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Three Millennia of Greek Literature


Rhapsody 23

Translated by S. Butcher and A. Lang

Homer Bilingual Anthology  Studies  Homer in Print


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Page 4

 With that word she went down from the upper chamber, and much her heart debated, whether she should stand apart, and question her dear lord or draw nigh, and clasp and kiss his head and hands. But when she had come within and had crossed the threshold of stone, she sat down over against Odysseus, in the light of the fire, by the further wall. Now he was sitting by the tall pillar, looking down and waiting to know if perchance his noble wife would speak to him, when her eyes beheld him. But she sat long in silence, and amazement came upon her soul, and now she would look upon him steadfastly with her eyes, and now again she knew him not, for that he was clad in vile raiment. And Telemachus rebuked her, and spake and hailed her:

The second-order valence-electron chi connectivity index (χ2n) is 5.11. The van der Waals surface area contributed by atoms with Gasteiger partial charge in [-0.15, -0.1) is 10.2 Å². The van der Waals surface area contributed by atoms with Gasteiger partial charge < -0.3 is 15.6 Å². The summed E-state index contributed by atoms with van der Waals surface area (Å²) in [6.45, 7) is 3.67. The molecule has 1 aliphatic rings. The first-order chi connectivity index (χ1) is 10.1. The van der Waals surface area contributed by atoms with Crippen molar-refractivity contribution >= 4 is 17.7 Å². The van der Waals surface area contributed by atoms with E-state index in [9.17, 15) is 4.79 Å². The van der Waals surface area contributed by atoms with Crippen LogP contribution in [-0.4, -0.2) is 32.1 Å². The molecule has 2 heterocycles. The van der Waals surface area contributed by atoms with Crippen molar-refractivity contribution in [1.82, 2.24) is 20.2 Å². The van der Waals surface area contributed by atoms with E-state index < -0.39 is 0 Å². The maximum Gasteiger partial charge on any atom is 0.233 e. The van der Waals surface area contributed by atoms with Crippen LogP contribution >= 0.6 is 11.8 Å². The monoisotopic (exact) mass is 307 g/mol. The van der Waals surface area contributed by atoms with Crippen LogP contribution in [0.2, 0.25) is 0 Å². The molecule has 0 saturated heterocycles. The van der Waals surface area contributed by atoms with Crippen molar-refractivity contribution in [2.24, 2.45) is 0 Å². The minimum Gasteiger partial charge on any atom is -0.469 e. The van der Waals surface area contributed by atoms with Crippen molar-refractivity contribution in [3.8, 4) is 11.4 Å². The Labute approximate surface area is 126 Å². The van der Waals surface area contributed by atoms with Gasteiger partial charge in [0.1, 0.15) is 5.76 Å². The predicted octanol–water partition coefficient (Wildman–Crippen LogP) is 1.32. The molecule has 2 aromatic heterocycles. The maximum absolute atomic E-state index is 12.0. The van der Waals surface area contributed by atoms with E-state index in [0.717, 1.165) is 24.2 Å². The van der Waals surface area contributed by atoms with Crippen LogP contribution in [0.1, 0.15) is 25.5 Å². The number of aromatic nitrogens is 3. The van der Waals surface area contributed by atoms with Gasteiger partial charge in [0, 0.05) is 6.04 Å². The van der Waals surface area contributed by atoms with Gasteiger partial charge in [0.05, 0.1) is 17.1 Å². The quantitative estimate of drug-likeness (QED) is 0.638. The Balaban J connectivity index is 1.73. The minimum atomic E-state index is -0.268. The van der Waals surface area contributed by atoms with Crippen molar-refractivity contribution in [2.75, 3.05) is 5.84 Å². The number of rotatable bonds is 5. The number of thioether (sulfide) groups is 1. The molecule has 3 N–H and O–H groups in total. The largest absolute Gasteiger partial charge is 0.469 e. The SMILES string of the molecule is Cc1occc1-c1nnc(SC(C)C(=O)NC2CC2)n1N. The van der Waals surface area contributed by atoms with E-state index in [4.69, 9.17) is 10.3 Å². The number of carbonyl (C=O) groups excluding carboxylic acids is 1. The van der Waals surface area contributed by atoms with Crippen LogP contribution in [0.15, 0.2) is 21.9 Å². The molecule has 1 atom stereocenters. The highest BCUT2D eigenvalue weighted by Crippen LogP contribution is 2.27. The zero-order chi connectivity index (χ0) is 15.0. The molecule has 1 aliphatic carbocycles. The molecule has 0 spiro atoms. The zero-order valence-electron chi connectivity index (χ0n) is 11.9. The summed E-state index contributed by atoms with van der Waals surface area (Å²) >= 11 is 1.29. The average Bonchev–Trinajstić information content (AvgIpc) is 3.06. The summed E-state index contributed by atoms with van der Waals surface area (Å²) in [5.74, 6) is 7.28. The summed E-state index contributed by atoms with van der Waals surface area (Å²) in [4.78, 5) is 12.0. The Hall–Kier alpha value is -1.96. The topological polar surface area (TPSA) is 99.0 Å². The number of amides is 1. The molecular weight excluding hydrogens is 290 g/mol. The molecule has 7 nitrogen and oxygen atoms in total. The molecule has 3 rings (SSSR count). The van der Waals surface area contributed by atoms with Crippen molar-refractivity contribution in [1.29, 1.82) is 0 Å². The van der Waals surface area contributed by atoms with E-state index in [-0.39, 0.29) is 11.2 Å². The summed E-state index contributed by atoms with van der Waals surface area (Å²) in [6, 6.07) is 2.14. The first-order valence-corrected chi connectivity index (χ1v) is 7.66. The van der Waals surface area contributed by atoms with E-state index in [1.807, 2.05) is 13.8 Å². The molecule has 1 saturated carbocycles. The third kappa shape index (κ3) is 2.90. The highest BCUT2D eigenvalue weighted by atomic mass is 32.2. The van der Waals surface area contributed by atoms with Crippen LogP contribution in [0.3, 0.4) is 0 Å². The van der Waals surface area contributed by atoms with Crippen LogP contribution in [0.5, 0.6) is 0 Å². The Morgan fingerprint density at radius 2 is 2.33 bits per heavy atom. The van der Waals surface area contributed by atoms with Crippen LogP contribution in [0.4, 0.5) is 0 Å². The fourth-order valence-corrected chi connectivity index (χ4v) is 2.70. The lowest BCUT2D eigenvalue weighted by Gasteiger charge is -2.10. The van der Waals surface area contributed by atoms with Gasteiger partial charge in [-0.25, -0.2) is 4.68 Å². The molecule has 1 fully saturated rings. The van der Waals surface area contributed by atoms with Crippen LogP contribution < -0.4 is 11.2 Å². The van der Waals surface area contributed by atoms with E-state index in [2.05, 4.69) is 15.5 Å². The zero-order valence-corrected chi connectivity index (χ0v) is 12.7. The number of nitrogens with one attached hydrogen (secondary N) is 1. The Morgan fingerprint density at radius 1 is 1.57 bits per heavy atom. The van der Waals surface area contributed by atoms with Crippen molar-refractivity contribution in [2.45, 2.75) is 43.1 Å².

'Mother mine, ill mother, of an ungentle heart, why turnest thou thus away from my father, and dost not sit by him and question him and ask him all? No other woman in the world would harden her heart to stand thus aloof from her lord, who after much travail and sore had come to her in the twentieth year to his own country. But thy heart is ever harder than stone.'

 Then wise Penelope answered him, saying: 'Child, my mind is amazed within me, and I have no strength to speak, nor to ask him aught, nay nor to look on him face to face. But if in truth this be Odysseus, and he hath indeed come home, verily we shall be ware of each other the more surely, for we have tokens that we twain know, even we, secret from all others.'

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